How containers changed the way we deploy software

Containers

Image: flickr

Virtually every single high-performing application that we use on our phones uses containers for deployment. From Google Search to Gmail, YouTube, Spotify, Netflix, AirBnB, and Uber, everything runs on containers.


To understand what containers are and how they've contributed to almost every aspect of our digital lives, it's probably important to understand where they come from. Containers were born from the need to better isolate processes in environments that were growing too large and complex to manage. Modern applications deliver an end-user experience unlike anything in the past, where downtime is unheard of and updates are fast and frequent. That's not how things always were, however. Before we had mobile applications, updating software was a long and tiresome process while servers crashing and websites going down weren't uncommon occurrences.

Virtual Machines (VMs)

Before we had virtual machines, deploying software meant running a dedicated server. This meant any additional software that had different dependencies, different libraries, a different OS, or a different version of a framework, would need a separate server to run on. One business application per machine is quite expensive considering applications often use a fraction of the power available on a server. Virtual machines changed that by enabling users to run multiple operating systems on individual servers. This was done by using hypervisors that virtualize and allocate resources like CPU cores and RAM to virtual systems (or sandboxes) that look and run exactly as actual systems would. 

The problem, however, is that a virtual machine needs virtually the same amount of resources that an actual machine would need to do the same job. For example, if the minimum requirement to run a particular OS is an i5 processor with 4GB memory and 500GB of storage, that's how much you will need to allocate to a virtual machine to run an application that requires that OS. This leads to a lot of unused resources and is the reason why it is still quite rare for resources that are allocated to VMs to be fully and efficiently utilized.

Environmental complexity

Image: flickr

Similar to the problems encountered while trying to load multiple applications on a single physical server, deploying multiple services on a single VM can cause a number of issues varying from conflicting components to incompatible libraries or versions. This means no components of an application can be executed independently without placing it in a separate VM. If you take into account modern applications that consist of multiple modular elements and services, management can be cumbersome with each element of an application requiring a separate VM that must store and run its own OS as well as its own execution environment.

Having to run a separate OS for every piece of your application is a problem that keeps getting bigger as your application grows and acquires more moving parts. Additionally, modern environments are often a hybrid mix of multiple public clouds, private clouds, and on-premise resources. This makes moving an application workload from one cloud to another or even one physical server to another a complex affair involving migrating the entire OS along with the execution environment and all dependencies and libraries. Again when you factor in modern applications with multiple services this can go from complex to nightmarish quite easily.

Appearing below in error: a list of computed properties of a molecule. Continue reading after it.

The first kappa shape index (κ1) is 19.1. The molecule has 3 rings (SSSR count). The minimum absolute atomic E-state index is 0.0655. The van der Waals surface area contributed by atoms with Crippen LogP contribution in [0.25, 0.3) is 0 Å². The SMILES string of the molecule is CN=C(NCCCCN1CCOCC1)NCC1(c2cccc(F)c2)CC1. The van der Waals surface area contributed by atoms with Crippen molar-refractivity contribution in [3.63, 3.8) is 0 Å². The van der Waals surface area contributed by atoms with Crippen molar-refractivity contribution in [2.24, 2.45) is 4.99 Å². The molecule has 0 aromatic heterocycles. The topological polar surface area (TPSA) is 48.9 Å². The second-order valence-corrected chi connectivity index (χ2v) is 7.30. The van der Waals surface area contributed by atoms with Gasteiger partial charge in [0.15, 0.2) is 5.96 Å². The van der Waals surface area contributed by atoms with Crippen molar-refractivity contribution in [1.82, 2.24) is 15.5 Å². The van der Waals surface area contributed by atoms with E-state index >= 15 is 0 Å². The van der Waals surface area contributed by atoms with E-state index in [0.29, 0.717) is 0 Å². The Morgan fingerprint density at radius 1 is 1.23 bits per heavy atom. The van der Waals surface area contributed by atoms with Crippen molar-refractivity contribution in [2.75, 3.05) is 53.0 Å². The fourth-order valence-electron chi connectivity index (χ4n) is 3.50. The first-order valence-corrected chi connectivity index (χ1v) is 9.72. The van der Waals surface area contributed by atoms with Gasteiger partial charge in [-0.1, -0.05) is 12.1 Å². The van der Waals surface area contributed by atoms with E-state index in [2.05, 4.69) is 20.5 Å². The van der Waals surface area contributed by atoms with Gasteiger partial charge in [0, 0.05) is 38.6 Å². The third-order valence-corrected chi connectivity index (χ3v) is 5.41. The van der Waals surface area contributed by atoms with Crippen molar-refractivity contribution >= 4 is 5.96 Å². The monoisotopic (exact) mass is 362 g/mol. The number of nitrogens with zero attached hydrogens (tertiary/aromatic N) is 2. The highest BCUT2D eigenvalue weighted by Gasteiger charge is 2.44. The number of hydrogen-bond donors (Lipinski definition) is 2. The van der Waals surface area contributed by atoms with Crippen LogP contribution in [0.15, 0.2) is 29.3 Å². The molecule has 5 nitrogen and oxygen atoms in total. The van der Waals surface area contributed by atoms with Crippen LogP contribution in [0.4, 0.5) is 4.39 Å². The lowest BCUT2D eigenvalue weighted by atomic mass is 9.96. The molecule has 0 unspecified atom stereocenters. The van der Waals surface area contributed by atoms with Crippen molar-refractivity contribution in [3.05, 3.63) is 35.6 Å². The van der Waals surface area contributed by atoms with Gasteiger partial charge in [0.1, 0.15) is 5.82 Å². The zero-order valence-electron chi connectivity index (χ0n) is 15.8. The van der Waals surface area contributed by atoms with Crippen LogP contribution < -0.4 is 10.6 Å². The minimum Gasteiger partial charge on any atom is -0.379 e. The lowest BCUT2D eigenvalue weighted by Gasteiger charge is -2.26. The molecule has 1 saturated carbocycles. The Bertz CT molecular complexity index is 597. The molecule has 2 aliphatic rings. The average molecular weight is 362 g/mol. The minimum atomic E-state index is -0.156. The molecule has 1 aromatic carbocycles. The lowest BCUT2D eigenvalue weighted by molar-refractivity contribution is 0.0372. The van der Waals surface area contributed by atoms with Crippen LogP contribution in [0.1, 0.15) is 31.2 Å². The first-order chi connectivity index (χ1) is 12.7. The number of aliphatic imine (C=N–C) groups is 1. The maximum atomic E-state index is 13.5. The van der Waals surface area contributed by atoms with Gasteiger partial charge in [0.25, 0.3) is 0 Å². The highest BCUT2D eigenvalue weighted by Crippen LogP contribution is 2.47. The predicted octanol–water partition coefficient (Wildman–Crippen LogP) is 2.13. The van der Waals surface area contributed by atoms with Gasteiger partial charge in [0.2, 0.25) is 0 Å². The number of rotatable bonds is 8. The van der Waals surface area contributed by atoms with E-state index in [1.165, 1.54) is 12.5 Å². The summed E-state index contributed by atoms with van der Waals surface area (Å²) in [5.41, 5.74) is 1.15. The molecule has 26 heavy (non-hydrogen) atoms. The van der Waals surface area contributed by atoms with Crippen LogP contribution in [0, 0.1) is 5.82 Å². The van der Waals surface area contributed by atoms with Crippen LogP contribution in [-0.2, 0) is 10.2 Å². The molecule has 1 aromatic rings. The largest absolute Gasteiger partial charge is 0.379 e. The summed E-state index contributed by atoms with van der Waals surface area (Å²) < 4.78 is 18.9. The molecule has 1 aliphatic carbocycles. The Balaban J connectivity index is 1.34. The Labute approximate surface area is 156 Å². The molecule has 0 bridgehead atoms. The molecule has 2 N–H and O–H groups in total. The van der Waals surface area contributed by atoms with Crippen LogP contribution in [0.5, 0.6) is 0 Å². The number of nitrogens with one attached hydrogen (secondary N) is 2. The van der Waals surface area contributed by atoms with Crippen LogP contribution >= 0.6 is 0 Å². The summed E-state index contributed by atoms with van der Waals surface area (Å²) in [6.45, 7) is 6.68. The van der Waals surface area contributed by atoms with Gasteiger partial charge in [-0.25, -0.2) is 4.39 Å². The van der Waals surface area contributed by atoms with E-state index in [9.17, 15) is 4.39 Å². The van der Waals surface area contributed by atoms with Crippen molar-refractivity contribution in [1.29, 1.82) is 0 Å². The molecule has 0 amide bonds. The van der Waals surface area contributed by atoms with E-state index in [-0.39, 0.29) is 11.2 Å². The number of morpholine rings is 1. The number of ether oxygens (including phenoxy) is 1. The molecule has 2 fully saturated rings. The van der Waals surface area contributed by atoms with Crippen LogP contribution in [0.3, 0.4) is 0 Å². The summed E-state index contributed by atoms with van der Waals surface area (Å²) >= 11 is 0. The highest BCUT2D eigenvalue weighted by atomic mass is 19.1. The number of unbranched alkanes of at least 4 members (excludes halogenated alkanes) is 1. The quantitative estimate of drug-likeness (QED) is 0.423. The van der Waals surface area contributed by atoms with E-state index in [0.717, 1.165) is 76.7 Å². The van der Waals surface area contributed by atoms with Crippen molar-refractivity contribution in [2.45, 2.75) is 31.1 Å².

Containers

Now as opposed to VMs that virtualize hardware and emulate processing power, memory, network, and storage in order to run multiple operating systems, containers virtualize the OS in order to run multiple OS instances. So while a dozen VMs would imply a dozen copies of the OS running and on file, even 100 or 1000 containers would all share a single OS with the kernel. The absence of an OS makes containers a lot lighter than VMs and a lot quicker to spin up. As compared to VMs that require gigabytes of storage and memory and require several minutes to load, a container requires mere megabytes and can be created in seconds.

In addition to the absence of a heavy OS, containers come bundled with all the necessary code, dependencies, and configurations so they can be deployed anywhere, irrespective of platform or environment. These self-sufficient bundles are referred to as container images. Container images are stored in repositories like Docker Hub or Azure Container Registry. A user can then either "pull" an image from the directory or "push" a new image to the directory as required. Additionally, any changes made to container images can be tracked and version-controlled, making the life of everyone involved a whole lot simpler.

Enhancing the end-user experience

Image: flickr

With regards to the impact that containers have on our everyday lives, virtually every single high-performing application that we use on our phones uses containers for deployment. From Google Search to Gmail, YouTube, Spotify, Netflix, AirBnB, and Uber, everything runs on containers. This isn't to say VMs are obsolete but even in the cases where people are still using VMs, they're mostly used with containers running in them. The levels of service that we see today with modern applications that rarely crash and are quick to offer updates and fixes for bugs, can in no small way be attributed to the advent of containers and their ability to run 1000s of "microservices" on a fraction of the resources available on modern servers.

About the author:
With a background in Linux system administration, Nigel Pereira began his career with Symantec Antivirus Tech Support. He has now been a technology journalist for over 6 years and his interests lie in Cloud Computing, DevOps, AI, and enterprise technologies.

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